The best way to maintain expected productivity levels is to ensure managers continue to manage their teams. Effective managers can manage employees whether they are in the office or halfway around the world. They need to communicate expectations clearly, be available when needed to help and guide employees, and allow workers to take responsibility for their tasks and their output. For some employees, WFH allows them to produce their best work.
Many business owners equate hours in the office with productivity, but not all hours in the office are productive. A better way is to manage to results, rather than time spent working. If employee productivity is your goal, ensure employees know what is expected of them and when, and then let them choose how and when to accomplish it. WFH allows more flexibility. Some employees may accomplish the most first thing in the morning; others may find that they work best at night, after the kids are in bed. Let employees structure their schedule to accommodate work and family needs.
A shift in communication methods
Business owners also need to establish a regular cadence for communication – when organizational updates are to be provided, when team meetings happen, and when one-on-one meetings will occur. Leaders need to be visible and accessible to employees WFH. Managers need to let employees know when they are available and the best way to contact them. Encourage texting, calling, and quickly jumping on a virtual call to get an issue sorted out. Less formal scheduled contact and more immediate responses can help employees to remain productive. Managers also need to check in on employees WFH, not just on their work goals and progress, but to connect on a human level with how they are doing and to offer any assistance required.
Many people dislike meetings. Some see them as an interruption to their work or a necessary evil. When employees are not in the same location, however, meetings are a great way to ensure the lines of communication remain open. Think of them as opportunities to connect and communicate.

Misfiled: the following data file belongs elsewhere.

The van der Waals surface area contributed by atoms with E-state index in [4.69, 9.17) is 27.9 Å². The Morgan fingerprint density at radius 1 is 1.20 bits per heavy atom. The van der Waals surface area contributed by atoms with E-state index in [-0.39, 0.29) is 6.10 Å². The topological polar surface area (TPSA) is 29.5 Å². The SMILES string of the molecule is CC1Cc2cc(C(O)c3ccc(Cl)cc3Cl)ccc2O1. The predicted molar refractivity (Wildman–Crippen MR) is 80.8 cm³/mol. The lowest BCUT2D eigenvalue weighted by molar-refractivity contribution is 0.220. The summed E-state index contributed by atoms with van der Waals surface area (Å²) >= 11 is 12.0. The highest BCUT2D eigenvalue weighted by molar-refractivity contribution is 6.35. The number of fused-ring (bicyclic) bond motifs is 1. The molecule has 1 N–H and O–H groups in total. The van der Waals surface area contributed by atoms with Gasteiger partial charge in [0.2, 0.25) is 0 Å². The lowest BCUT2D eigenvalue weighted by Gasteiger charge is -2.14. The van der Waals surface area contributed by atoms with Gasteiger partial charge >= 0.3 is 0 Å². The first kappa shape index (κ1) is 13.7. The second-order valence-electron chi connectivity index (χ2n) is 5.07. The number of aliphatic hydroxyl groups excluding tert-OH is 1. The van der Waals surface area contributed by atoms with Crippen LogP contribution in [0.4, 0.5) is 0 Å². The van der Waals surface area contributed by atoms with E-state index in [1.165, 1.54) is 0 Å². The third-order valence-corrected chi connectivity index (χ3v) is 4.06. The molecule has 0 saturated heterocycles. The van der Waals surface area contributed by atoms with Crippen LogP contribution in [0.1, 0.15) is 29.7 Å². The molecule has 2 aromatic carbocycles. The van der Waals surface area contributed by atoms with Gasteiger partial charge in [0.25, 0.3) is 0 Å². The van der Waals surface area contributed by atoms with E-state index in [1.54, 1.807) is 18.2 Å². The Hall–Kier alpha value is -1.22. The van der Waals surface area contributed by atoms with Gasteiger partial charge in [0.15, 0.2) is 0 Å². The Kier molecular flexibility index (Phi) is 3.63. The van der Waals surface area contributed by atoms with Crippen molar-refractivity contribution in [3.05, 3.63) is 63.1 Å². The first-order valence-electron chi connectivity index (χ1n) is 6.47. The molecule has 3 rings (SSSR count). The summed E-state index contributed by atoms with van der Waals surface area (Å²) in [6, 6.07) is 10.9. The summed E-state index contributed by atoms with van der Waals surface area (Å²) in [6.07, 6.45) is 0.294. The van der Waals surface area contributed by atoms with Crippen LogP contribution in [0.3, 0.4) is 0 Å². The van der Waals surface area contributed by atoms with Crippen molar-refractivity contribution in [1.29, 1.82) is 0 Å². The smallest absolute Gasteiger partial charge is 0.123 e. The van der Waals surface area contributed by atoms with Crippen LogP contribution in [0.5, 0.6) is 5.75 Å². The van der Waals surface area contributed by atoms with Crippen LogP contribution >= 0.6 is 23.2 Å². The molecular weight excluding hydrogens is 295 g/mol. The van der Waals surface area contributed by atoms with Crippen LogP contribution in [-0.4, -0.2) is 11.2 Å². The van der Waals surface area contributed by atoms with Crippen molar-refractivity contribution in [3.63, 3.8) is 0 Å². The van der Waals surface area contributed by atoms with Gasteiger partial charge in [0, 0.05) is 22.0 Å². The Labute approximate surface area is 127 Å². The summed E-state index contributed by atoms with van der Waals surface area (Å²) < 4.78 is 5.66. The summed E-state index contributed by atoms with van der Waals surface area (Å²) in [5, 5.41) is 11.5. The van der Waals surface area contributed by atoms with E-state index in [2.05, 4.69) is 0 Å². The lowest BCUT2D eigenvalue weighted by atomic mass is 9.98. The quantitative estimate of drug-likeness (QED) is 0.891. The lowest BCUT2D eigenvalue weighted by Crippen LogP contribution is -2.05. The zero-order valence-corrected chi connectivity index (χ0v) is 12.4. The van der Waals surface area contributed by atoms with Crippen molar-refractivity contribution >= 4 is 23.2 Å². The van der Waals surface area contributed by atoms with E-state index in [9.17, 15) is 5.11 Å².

In the absence of communication, employees will start to create their own story. Your role as a manager is to keep your employees informed on business and team goals and progress toward those goals. Employees need to feel connected and to know their work is important to achieving team and organizational objectives.
Managers also need to encourage dialogue and contributions from everyone in virtual meetings. Ensure everyone has a chance to participate. Some people are very comfortable speaking in a group, whether in a meeting room or in a virtual meeting. Others are not. Encourage those who have not spoken to contribute.
Business owners should encourage peer-to-peer interaction. Just as when we’re working in the same location, organic communication happens when employees meet up in the coffee room or pop into someone’s office for a quick chat. Encourage this type of interaction via online channels to allow employees to connect and talk about things other than work, which helps to build camaraderie and trust among co-workers, even while working remotely. Your company culture is maintained through both formal and informal connections.
Remote work has been around for a long time. With the technology tools available, many employees are not only working from home, but are continuing to be productive and contributing to achieving business results.
First published in the June 2020 edition of The Business Advisor.